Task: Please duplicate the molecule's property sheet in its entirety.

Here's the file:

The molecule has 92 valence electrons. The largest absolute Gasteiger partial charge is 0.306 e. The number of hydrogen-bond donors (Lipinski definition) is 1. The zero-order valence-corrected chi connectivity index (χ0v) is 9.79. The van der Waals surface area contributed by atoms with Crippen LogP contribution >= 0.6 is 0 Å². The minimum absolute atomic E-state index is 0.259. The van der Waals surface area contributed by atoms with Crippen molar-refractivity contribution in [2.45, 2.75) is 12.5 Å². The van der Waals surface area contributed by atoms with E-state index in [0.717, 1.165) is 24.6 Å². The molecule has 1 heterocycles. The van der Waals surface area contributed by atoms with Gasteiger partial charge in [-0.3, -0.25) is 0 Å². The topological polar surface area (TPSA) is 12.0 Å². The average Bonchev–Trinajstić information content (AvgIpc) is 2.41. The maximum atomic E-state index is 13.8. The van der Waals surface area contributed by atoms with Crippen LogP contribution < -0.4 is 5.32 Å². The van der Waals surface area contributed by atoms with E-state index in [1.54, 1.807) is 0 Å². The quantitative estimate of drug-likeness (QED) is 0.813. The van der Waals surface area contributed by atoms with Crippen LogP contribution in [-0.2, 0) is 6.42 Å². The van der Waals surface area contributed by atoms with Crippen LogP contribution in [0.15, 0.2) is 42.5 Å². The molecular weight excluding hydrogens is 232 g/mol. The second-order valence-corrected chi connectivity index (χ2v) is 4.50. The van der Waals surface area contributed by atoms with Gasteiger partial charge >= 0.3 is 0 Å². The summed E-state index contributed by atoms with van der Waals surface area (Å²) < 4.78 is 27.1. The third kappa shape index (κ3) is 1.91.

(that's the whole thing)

The molecule has 92 valence electrons. The largest absolute Gasteiger partial charge is 0.306 e. The number of hydrogen-bond donors (Lipinski definition) is 1. The zero-order valence-corrected chi connectivity index (χ0v) is 9.79. The van der Waals surface area contributed by atoms with Crippen LogP contribution >= 0.6 is 0 Å². The minimum absolute atomic E-state index is 0.259. The van der Waals surface area contributed by atoms with Crippen molar-refractivity contribution in [2.45, 2.75) is 12.5 Å². The van der Waals surface area contributed by atoms with E-state index in [0.717, 1.165) is 24.6 Å². The molecule has 1 heterocycles. The van der Waals surface area contributed by atoms with Gasteiger partial charge in [-0.3, -0.25) is 0 Å². The topological polar surface area (TPSA) is 12.0 Å². The average Bonchev–Trinajstić information content (AvgIpc) is 2.41. The maximum atomic E-state index is 13.8. The van der Waals surface area contributed by atoms with Crippen LogP contribution < -0.4 is 5.32 Å². The van der Waals surface area contributed by atoms with E-state index in [1.54, 1.807) is 0 Å². The quantitative estimate of drug-likeness (QED) is 0.813. The van der Waals surface area contributed by atoms with Crippen LogP contribution in [-0.2, 0) is 6.42 Å². The van der Waals surface area contributed by atoms with Crippen LogP contribution in [0.15, 0.2) is 42.5 Å². The molecular weight excluding hydrogens is 232 g/mol. The second-order valence-corrected chi connectivity index (χ2v) is 4.50. The van der Waals surface area contributed by atoms with Gasteiger partial charge >= 0.3 is 0 Å². The summed E-state index contributed by atoms with van der Waals surface area (Å²) < 4.78 is 27.1. The third kappa shape index (κ3) is 1.91.